“Omatandangole” is a photographic book by Aapo Huhta, a Finnish photographer born in 1985, who found fertile ground in his creation in the well-known desert of Namibia between 2016 and 2018. This desert land, barren for millions of years, is considered one of the oldest and most mysterious places in the world. It represents an ecoregion of great interest for geologists and biologists; it has a fauna and flora consisting largely of endemic species highly adapted to the extremely hostile peculiarities of the territory.
Although much of the Namib is included in protected natural areas, in particular in the largest natural park in Africa, the Namib-Naukluft National Park, it is a place apparently unchanged and crystallized over time, but nevertheless not immune to today’s inevitable climate changes.
The name “Namib” comes from the language of the Nama people who inhabit the region and means “vast place”. Although it is such an immense and equally harsh territory, it is easy to let yourself be abandoned by the charm and magic it returns. The desert offers out of the ordinary and enchanting visions that seem to represent a totally alien world here on earth. In some areas of the region, for example, there are “fairy circles”: circular areas devoid of vegetation surrounded by a ring of tall grass that is very suggestive.
Aapo Huhta travels, precisely in this remote land, a redemption and spiritual journey that will take him 9,427 km away from home. The photographer finds an environment in which his virgin eyes coincide with a world very distant from his culture, the Western one, but obviously also from his daily life and from the perception of himself and his life. Although initially these differences could rise like a wall and constitute numerous obstacles, he finds a world that through his images, he is able to identify and reconcile with his psyche and with his own unconscious.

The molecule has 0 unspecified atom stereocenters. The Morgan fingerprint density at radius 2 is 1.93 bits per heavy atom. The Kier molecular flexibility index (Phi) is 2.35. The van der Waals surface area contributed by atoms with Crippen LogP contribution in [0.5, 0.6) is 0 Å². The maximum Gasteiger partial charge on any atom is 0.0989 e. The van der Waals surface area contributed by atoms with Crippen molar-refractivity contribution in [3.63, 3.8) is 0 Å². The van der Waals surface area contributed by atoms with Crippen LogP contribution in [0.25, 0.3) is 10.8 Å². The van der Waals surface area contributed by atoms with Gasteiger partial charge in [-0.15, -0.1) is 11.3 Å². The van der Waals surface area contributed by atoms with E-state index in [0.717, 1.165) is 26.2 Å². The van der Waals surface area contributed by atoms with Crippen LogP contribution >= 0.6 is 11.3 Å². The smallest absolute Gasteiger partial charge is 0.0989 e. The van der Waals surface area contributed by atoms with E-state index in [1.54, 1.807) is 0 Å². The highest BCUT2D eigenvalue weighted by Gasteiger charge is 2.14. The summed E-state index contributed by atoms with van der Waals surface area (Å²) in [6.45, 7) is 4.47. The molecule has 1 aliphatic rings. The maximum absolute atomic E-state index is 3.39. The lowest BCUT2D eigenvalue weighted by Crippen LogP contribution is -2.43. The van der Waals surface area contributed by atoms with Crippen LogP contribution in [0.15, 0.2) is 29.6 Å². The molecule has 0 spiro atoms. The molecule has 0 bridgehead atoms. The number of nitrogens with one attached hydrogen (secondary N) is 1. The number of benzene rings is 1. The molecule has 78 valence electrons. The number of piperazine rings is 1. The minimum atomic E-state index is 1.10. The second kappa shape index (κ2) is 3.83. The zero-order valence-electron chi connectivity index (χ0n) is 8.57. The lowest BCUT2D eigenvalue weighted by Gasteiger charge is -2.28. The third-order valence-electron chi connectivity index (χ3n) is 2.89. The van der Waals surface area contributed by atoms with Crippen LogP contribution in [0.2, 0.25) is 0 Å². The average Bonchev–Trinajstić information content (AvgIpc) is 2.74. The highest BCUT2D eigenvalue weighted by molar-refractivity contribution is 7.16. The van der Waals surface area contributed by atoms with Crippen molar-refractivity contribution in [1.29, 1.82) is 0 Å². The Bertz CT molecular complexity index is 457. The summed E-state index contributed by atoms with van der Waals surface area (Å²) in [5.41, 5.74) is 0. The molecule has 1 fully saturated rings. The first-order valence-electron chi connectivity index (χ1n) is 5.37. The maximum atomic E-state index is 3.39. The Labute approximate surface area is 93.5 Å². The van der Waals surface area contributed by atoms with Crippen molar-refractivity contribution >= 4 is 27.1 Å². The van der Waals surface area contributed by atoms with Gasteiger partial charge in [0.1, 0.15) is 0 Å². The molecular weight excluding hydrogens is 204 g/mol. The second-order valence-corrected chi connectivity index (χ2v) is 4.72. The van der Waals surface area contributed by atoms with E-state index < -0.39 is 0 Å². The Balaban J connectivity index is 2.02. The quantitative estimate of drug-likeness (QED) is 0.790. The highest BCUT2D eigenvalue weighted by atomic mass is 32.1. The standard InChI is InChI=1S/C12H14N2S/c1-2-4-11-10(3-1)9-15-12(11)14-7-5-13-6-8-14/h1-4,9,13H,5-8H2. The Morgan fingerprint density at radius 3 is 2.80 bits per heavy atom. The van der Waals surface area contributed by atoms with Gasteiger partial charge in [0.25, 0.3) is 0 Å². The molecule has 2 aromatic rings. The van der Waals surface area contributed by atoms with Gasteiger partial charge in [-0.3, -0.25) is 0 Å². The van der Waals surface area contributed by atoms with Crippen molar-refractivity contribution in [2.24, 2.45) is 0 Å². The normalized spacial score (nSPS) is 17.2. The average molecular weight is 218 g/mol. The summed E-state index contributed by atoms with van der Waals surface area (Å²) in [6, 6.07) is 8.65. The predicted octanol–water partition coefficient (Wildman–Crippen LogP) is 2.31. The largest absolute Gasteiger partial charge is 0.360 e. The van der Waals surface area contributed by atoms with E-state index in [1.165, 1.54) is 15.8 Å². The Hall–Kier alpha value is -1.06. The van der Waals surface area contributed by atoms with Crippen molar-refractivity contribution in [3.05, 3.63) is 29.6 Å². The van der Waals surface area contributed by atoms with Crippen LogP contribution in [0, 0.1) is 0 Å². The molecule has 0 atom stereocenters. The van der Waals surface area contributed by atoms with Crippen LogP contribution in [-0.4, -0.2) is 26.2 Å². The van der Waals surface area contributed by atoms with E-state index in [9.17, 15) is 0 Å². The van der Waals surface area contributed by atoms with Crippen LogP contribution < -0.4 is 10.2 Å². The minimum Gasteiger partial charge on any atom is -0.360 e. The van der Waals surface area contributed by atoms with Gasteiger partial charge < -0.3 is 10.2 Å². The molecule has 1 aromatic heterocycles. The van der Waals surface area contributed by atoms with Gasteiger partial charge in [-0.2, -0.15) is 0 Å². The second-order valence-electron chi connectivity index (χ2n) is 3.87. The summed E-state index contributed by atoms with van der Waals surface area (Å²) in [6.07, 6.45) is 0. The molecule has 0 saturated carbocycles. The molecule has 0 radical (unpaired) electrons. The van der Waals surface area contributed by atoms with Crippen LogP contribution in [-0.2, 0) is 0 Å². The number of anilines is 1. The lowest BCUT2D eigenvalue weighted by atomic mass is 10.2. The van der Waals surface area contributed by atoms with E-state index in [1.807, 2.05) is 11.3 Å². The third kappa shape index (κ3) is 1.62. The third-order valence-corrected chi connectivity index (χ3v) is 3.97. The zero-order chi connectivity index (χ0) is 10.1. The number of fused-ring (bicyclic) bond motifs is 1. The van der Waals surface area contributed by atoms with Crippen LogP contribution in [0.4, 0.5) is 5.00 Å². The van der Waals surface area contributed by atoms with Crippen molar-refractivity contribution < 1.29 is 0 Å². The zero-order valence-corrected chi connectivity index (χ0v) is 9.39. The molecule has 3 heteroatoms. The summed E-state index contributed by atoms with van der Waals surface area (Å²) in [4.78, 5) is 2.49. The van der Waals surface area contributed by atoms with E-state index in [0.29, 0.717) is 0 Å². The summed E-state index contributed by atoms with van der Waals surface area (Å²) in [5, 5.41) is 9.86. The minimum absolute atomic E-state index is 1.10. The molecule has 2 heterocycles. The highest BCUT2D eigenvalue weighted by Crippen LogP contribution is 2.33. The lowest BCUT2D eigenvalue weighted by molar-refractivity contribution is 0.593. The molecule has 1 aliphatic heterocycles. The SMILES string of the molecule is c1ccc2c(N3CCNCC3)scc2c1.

Allegorically speaking, the same cognitive path between man and place occurs in “Solaris”, a film by Andrej Tarkovskij of 1972, which shows a sequence of some explorers diving into an alien ocean, belonging to another planet; during this scene it seems to be the ocean that examines the “humans / aliens” and not vice versa, as if it were a living being with a conscience. In this sense, the same thing seems to happen to the artist during the journey, as he begins a profound dialogue with the desert where the elements study each other in search of a sort of mutual understanding.
The ambiguous and unknown imagery that presents itself to Aapo’s eyes collides precisely with the strongest emotions of a delicate moment in the artist’s life: he personally tells that, right from the start, he begins to come into contact with the populations that inhabit the desert. One of the first words he learns is precisely that of “Omatandangole”, a term that refers to a sort of mirage that appears in the air when it becomes extremely hot, thus creating effects and aberrations that seem to allegorically distort the present and the visible. He finds himself in this sort of distortion that almost acts as a revealing mirror of his state of mind.
The concept of “escape”, the initial warning supporting Hutha’s initiatives, that is the one that pushes him to the urgent need to escape as far as possible from a reality that oppresses him in the depths, has evoked in me different interpretations of his work . For example, it brings back to my memory the Novella of the famous Pirandello entitled, precisely, “Escape”, in which he tells the story of a man, Mr. Bareggi, physically undermined by illness and psychological problems arising from the absence of interpersonal relationships with his family.
Probably a very different paradox from the reality and personal history of the photographer, but which I believe fully converges in the hope and yearning to abandon everything and go away as soon as possible, leaving everything behind, however putting at risk those certainties that he could consider firm and stable.
These considerations, personal interpretations, once again weld the concept and theory of man’s absolutely indissoluble bond with the landscape. The essential and very current role among the influences of habitat, of being, of inhabiting space is in act. In particular, the concept of landscape summarized here is reflected internally in the man’s psyche leading him to an idealization on an expressly emotional level with a magical and mystical character.